Paul Signac 'Leaving the Port of Marseille', 1906, oil on canvas. c:  The State Hermitage Museum 2018, Vladimir Terebenin.
Paul Signac 'Leaving the Port of Marseille', 1906, oil on canvas. c: The State Hermitage Museum 2018, Vladimir Terebenin. The State Hermitage Museum

Towering figures of modern art come to Sydney

TREASURES from one of the world's greatest art museum, the St Petersburg's State Hermitage Museum, go on display at the Art Gallery of NSW from October 13, 2018 to March 3, 2019.

The Masters of modern art from the Hermitage exhibition will showcase the colour and form of 65 modern masters' works including Monet, Cézanne, Matisse, Picasso and Gauguin, and celebrated Russian contemporaries Kandinsky and Malevich.

The significant works include Monet's Poppy field c1890; Cézanne's Great pine near Aix, 1895/97; Picasso's Table in a Cafe, 1912; Gauguin's Month of Mary 1899; Matisse's Nymph and Satyr 1908; Kandinsky's Landscape near Dünaberg 1913 and Malevich's Black Square c.1932.

AGNSW curator of European prints and drawings Peter Raissis, said the work of the great agents of modernism in painting in the early 20th century represents one of the most striking progressive movements in the history of western art.

"The artists represented in the exhibition discovered that painting had its own autonomous meaning - that colour, line, shape, tone, spaciality, symmetry or asymmetry, and the urgency of pure expression could be themes in, and of, themselves," Raissis said.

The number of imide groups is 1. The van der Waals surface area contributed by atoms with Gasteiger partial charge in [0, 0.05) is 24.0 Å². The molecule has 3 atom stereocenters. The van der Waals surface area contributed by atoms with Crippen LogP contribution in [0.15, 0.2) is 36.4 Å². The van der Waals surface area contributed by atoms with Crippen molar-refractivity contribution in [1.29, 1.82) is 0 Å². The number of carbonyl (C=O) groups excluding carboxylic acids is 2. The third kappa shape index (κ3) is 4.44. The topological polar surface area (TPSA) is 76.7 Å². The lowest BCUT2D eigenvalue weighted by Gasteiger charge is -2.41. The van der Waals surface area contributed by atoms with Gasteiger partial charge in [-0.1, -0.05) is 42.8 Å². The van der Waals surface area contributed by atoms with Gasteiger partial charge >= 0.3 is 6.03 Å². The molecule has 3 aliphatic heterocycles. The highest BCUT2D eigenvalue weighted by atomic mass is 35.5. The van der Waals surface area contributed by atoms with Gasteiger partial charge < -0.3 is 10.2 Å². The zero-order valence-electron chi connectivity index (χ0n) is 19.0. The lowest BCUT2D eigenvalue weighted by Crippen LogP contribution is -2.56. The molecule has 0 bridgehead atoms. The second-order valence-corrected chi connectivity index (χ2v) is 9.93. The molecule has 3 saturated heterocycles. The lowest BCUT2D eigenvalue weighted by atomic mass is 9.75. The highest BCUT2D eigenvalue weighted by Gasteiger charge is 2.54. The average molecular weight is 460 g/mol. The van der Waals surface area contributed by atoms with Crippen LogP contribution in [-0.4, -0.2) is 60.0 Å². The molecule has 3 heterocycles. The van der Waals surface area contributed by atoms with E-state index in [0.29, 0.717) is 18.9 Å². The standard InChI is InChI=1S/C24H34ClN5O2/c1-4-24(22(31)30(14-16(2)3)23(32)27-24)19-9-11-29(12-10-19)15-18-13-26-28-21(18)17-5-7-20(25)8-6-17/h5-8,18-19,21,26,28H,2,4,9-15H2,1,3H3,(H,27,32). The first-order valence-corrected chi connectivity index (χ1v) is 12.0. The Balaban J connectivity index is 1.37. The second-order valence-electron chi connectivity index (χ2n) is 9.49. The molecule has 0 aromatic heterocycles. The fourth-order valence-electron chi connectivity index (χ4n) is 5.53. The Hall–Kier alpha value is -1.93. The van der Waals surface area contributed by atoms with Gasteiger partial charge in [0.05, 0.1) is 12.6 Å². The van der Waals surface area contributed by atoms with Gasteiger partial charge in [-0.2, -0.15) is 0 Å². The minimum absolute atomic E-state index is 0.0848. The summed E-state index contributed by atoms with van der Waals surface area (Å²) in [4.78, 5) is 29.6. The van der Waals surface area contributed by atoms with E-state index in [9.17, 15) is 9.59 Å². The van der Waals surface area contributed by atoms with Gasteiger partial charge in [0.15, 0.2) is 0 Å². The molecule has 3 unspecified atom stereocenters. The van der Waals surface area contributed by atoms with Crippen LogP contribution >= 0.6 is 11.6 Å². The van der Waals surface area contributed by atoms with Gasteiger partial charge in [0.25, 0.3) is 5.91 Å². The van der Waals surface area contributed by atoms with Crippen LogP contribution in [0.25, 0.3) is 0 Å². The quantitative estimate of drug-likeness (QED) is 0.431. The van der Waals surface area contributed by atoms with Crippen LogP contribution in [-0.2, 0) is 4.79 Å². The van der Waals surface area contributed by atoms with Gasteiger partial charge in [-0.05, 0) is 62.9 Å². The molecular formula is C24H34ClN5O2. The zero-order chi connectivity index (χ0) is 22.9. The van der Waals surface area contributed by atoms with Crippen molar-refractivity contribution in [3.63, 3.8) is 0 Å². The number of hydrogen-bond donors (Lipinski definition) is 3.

The exhibition also tells the story of the Russian collectors Sergey Shchukin and Ivan Morozov, both wealthy businessmen who first championed the ground-breaking works of the French modern masters and brought their work together with great passion.

Shchukin assembled a singular collection of the most radical French art of the day, opening his residence to the public so local art students such as Malevich, could study the major works of European painters. "As Shchukin's collection was on public display, it played a significant role in shaping the birth of the Russian avant-garde," Raissis said.

Over two thirds of the works in the exhibition are from the collections of Shchukin and Morozov, and archival photographs show how some of the works were displayed by Shchukin in his Trubetskoy Palace in Moscow, where Russian art lovers, intellectuals and artists were welcomed.

Another highlight of the exhibition is an immersive video installation by Saskia Boddeke and the famous British filmmaker Peter Greenaway. Launched in Europe at the Fondation Louis Vuitton last year, the installation, restaged for AGNSW, engages visitors in an extraordinary dialogue between Shchukin and Matisse, and highlights the impact of the works of Matisse on young Russian artists.

The exhibition concludes with works by the Russian artists Kandinsky and Malevich who were not only highly receptive to the influence of modern French painting, but whose art was shaped by its radical possibilities.

The exhibition is presented as part of the annual Sydney International Art Series which brings the world's most outstanding artists and their works exclusively to Sydney at the Art Gallery of NSW and Museum of Contemporary Art.

For more information, go to www.artgallery.nsw.gov.au.


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